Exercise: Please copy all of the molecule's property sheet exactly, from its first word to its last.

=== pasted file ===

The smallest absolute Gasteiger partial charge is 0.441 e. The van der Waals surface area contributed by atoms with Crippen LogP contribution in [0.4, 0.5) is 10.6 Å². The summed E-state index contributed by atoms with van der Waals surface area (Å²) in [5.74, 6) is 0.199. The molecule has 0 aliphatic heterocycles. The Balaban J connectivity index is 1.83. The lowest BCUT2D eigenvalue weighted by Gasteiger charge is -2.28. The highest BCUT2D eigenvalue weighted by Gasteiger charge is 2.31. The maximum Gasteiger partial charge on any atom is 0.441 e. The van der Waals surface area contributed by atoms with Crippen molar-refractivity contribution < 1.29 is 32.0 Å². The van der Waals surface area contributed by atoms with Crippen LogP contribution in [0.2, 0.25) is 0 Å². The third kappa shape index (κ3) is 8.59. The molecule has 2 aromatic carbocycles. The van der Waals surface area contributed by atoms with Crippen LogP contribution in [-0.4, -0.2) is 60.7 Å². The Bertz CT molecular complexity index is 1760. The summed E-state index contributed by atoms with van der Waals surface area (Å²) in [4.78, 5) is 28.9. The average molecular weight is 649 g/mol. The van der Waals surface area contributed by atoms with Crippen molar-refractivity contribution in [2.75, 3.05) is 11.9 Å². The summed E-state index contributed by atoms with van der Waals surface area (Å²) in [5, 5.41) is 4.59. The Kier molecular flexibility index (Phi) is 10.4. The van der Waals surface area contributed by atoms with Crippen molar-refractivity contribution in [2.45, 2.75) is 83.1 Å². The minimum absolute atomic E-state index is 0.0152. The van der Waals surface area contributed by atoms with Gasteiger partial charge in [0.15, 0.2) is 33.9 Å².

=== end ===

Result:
The smallest absolute Gasteiger partial charge is 0.441 e. The van der Waals surface area contributed by atoms with Crippen LogP contribution in [0.4, 0.5) is 10.6 Å². The summed E-state index contributed by atoms with van der Waals surface area (Å²) in [5.74, 6) is 0.199. The molecule has 0 aliphatic heterocycles. The Balaban J connectivity index is 1.83. The lowest BCUT2D eigenvalue weighted by Gasteiger charge is -2.28. The highest BCUT2D eigenvalue weighted by Gasteiger charge is 2.31. The maximum Gasteiger partial charge on any atom is 0.441 e. The van der Waals surface area contributed by atoms with Crippen molar-refractivity contribution < 1.29 is 32.0 Å². The van der Waals surface area contributed by atoms with Crippen LogP contribution in [0.2, 0.25) is 0 Å². The third kappa shape index (κ3) is 8.59. The molecule has 2 aromatic carbocycles. The van der Waals surface area contributed by atoms with Crippen LogP contribution in [-0.4, -0.2) is 60.7 Å². The Bertz CT molecular complexity index is 1760. The summed E-state index contributed by atoms with van der Waals surface area (Å²) in [4.78, 5) is 28.9. The average molecular weight is 649 g/mol. The van der Waals surface area contributed by atoms with Crippen molar-refractivity contribution in [2.75, 3.05) is 11.9 Å². The summed E-state index contributed by atoms with van der Waals surface area (Å²) in [5, 5.41) is 4.59. The Kier molecular flexibility index (Phi) is 10.4. The van der Waals surface area contributed by atoms with Crippen molar-refractivity contribution in [2.45, 2.75) is 83.1 Å². The minimum absolute atomic E-state index is 0.0152. The van der Waals surface area contributed by atoms with Gasteiger partial charge in [0.15, 0.2) is 33.9 Å².